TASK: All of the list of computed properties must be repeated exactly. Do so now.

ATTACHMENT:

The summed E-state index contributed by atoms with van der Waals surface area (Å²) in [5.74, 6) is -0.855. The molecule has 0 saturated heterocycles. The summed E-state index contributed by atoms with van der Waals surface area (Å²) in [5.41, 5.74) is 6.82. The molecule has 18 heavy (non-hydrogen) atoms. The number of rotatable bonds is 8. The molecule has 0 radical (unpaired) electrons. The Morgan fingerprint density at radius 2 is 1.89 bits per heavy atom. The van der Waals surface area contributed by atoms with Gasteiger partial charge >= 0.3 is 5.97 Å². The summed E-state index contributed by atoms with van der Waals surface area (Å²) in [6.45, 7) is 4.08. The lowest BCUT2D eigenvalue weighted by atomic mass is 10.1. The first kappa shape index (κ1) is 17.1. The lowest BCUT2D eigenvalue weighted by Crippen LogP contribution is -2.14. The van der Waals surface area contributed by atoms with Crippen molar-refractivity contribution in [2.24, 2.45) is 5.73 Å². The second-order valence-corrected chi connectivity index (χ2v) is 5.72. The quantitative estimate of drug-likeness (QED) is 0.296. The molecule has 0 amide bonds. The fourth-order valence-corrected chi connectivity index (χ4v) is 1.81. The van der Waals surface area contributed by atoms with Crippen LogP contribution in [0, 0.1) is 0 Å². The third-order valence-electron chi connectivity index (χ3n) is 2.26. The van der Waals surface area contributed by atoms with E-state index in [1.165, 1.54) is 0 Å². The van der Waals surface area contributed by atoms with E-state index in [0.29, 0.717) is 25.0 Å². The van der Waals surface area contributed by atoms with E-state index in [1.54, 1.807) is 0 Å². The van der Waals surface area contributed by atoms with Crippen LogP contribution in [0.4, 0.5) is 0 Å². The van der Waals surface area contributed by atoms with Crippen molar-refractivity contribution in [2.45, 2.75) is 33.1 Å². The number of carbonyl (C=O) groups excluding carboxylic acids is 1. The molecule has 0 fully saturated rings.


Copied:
The summed E-state index contributed by atoms with van der Waals surface area (Å²) in [5.74, 6) is -0.855. The molecule has 0 saturated heterocycles. The summed E-state index contributed by atoms with van der Waals surface area (Å²) in [5.41, 5.74) is 6.82. The molecule has 18 heavy (non-hydrogen) atoms. The number of rotatable bonds is 8. The molecule has 0 radical (unpaired) electrons. The Morgan fingerprint density at radius 2 is 1.89 bits per heavy atom. The van der Waals surface area contributed by atoms with Gasteiger partial charge >= 0.3 is 5.97 Å². The summed E-state index contributed by atoms with van der Waals surface area (Å²) in [6.45, 7) is 4.08. The lowest BCUT2D eigenvalue weighted by atomic mass is 10.1. The first kappa shape index (κ1) is 17.1. The lowest BCUT2D eigenvalue weighted by Crippen LogP contribution is -2.14. The van der Waals surface area contributed by atoms with Crippen molar-refractivity contribution in [2.24, 2.45) is 5.73 Å². The second-order valence-corrected chi connectivity index (χ2v) is 5.72. The quantitative estimate of drug-likeness (QED) is 0.296. The molecule has 0 amide bonds. The fourth-order valence-corrected chi connectivity index (χ4v) is 1.81. The van der Waals surface area contributed by atoms with Crippen LogP contribution in [0, 0.1) is 0 Å². The third-order valence-electron chi connectivity index (χ3n) is 2.26. The van der Waals surface area contributed by atoms with E-state index in [1.165, 1.54) is 0 Å². The van der Waals surface area contributed by atoms with E-state index in [0.29, 0.717) is 25.0 Å². The van der Waals surface area contributed by atoms with E-state index in [1.54, 1.807) is 0 Å². The van der Waals surface area contributed by atoms with Crippen LogP contribution in [0.4, 0.5) is 0 Å². The van der Waals surface area contributed by atoms with Crippen molar-refractivity contribution in [2.45, 2.75) is 33.1 Å². The number of carbonyl (C=O) groups excluding carboxylic acids is 1. The molecule has 0 fully saturated rings.